Singapore Zoo assures visitors that white tiger exhibit is safe
By S. Ramesh, Channel NewsAsia Posted: 14 November 2008 1615 hrs
SINGAPORE: A day after a cleaner was mauled to death at the Singapore Zoo's white tiger enclosure, officials assured the public that the exhibit is "very safe".
It held a news conference on Friday to clear any doubts even as it opened its latest S$12 million attraction called the Rainforest Kidzworld.
Visitors streamed in to view the attraction, which opened in time for the school holidays.
Executive director and CEO of Temasek Holdings, Ms Ho Ching, who launched the new attraction, said: "The zoo has deepened its own knowledge and expertise through the years.
"I have full respect for the team at the WildLife Reserves for their hard work, passion and constant care. It is amazing how their dedication and imagination have created a natural and safe wildlife habitat only half an hour away from the city lights."
Meanwhile, the chairperson of Wildlife Reserves - which owns the zoo - took the opportunity to speak about Thursday's incident at the white tiger enclosure.
Claire Chiang, non-executive chairman, Wildlife Reserves, said: "Let me take a few minutes to address the unfortunate incident at the white tiger exhibit yesterday. Our sympathies and condolences go to Mr Nordin Bin Montong's family.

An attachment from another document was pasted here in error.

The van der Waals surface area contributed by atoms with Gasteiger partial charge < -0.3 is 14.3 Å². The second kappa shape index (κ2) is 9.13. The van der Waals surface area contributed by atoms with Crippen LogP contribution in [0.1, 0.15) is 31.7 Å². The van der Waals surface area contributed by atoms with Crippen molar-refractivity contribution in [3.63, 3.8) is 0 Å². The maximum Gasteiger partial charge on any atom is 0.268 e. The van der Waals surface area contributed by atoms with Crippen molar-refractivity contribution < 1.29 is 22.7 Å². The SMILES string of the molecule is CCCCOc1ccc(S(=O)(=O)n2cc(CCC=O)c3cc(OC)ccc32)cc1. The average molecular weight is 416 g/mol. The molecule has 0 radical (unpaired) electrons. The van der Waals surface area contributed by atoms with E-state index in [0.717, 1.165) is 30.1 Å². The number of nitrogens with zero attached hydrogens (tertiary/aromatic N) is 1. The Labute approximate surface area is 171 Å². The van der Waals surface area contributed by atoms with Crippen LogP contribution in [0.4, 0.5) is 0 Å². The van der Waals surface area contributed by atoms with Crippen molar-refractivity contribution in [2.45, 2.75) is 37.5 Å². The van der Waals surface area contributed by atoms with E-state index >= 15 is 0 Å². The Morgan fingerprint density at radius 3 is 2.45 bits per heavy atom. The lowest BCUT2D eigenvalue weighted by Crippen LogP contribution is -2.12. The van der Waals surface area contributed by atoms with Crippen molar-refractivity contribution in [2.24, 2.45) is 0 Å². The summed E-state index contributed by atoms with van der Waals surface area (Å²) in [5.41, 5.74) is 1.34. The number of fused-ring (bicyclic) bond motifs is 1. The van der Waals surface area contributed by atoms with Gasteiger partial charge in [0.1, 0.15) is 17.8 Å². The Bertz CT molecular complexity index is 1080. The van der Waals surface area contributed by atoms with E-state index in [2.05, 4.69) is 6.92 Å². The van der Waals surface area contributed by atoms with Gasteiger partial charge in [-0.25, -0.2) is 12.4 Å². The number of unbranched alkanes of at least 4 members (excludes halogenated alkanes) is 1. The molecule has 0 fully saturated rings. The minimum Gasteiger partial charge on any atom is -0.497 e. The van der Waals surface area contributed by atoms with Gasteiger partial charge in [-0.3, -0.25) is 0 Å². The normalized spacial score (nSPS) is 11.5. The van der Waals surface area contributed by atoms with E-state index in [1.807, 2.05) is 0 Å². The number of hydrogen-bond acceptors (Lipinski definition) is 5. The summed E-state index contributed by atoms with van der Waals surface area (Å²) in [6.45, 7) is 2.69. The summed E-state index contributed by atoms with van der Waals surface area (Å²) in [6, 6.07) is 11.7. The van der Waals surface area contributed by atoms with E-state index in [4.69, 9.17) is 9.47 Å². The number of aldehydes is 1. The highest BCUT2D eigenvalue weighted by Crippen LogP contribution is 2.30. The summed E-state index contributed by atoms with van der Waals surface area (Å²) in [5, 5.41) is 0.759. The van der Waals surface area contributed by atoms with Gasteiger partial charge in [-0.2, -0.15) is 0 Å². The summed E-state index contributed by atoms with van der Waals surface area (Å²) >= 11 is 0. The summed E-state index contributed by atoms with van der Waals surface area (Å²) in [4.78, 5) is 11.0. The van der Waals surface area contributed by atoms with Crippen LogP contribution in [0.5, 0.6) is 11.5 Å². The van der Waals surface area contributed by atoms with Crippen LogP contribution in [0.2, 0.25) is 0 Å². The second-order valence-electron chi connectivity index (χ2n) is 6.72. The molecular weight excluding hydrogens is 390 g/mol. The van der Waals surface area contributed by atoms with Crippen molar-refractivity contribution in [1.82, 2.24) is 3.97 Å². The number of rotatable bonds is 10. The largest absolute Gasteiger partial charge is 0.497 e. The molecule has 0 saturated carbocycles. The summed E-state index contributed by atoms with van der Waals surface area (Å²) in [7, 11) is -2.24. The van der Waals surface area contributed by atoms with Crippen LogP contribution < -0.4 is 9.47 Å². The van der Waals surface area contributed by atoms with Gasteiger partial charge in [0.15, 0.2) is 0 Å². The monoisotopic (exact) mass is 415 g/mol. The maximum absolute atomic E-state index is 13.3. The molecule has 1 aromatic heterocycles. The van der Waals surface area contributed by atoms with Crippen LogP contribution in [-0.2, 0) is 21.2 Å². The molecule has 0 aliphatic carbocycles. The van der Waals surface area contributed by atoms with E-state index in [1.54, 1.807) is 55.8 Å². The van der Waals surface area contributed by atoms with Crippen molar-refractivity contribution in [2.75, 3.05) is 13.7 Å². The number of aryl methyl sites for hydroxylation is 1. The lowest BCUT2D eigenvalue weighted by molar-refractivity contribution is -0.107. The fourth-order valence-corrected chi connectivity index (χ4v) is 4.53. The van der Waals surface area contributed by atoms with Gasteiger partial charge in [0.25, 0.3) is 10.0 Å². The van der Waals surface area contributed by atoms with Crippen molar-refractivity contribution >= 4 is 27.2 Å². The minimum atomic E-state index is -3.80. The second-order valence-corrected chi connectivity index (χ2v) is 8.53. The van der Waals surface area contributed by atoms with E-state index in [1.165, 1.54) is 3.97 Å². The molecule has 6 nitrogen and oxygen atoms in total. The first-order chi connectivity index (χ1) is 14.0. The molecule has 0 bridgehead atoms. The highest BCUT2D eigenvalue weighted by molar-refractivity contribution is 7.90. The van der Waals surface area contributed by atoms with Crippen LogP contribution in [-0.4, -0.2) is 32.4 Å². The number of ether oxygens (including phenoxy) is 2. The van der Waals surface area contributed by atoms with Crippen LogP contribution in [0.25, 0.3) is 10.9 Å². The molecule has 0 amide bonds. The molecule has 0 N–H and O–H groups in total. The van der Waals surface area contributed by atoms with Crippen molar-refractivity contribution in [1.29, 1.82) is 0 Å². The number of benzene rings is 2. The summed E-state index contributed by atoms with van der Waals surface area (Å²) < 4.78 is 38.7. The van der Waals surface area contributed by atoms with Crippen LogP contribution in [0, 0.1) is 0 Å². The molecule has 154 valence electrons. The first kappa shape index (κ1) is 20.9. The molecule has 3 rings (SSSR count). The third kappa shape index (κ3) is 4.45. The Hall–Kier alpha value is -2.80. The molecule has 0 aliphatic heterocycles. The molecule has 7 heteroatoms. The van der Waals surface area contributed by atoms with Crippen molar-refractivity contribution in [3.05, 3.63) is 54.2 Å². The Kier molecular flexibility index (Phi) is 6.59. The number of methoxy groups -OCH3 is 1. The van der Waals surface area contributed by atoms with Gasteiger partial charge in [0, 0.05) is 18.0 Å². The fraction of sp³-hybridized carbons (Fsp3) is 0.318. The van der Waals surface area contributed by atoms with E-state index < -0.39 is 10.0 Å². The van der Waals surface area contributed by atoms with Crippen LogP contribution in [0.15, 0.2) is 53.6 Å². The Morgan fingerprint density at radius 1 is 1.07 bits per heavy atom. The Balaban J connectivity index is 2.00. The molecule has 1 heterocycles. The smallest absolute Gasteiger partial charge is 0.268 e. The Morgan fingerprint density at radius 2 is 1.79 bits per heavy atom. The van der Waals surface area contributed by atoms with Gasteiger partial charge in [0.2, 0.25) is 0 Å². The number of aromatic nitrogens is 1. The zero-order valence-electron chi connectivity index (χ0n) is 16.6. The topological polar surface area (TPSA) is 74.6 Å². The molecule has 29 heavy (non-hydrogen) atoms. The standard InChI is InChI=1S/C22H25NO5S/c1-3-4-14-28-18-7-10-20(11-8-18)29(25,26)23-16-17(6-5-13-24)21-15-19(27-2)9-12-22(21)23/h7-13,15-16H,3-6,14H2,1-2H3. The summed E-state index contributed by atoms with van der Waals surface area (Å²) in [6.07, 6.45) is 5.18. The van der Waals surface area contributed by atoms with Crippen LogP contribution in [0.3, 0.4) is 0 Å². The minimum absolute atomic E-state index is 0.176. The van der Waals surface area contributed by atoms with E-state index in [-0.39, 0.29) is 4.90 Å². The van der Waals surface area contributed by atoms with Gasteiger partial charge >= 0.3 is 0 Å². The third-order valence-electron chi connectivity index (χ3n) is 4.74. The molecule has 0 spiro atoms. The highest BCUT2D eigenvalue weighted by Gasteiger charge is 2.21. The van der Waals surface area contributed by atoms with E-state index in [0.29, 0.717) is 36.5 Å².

"I would like to reassure all visitors that the white tiger exhibit is very safe and is as safe as any part of the zoo. The safety measures we have implemented exceed the standards recommended by the Association of Zoos and Aquariums (AZA).
"AZA is the internationally recognised organisation that accredits only institutions that have achieved rigorous standards for animal care, education, wildlife conservation and science."
Visitors, too, seemed to agree that the white tiger exhibit does not pose any danger.
Aaron Tan, a visitor, said: "The enclosure is actually quite safe as long as you don't go... into the enclosure itself. So I can still bring my kid here."
At a news conference later, zoo officials addressed other concerns raised, including the five-minute response time it took the sharpshooters to reach the scene.
Biswajit Guha, assistant director, Singapore Zoo, said: "The five-minute situation is essentially sufficient to go to a hotspot in the case of an animal escape. This was an extraordinary situation whereby someone had actually jumped in.
"Even if it had been a fall and the person was trying very hard to avoid the tigers and had gone to the deep end, we are quite confident he would have been able to move in, in time."
He added that firing tranquilisers would not have saved the cleaner as it could have further provoked the animals.
He added: "Tranquilisers don't work instantaneously. So it will take about five minutes before having an impact on the animal. And to have such a sharp impact coming into contact with an animal, it could provoke the animal more and there might be a more drastic reaction."
Meanwhile, the Singapore Zoo said it will not be stationing armed officers at the enclosures which are deemed dangerous. But it will definitely be increasing its patrols by the zoo's keepers and operational staff.
Staff who witnessed the incident or need counselling will also be taken care of.
The zoo hopes to re-open the white tiger attraction within the next few days. - CNA/vm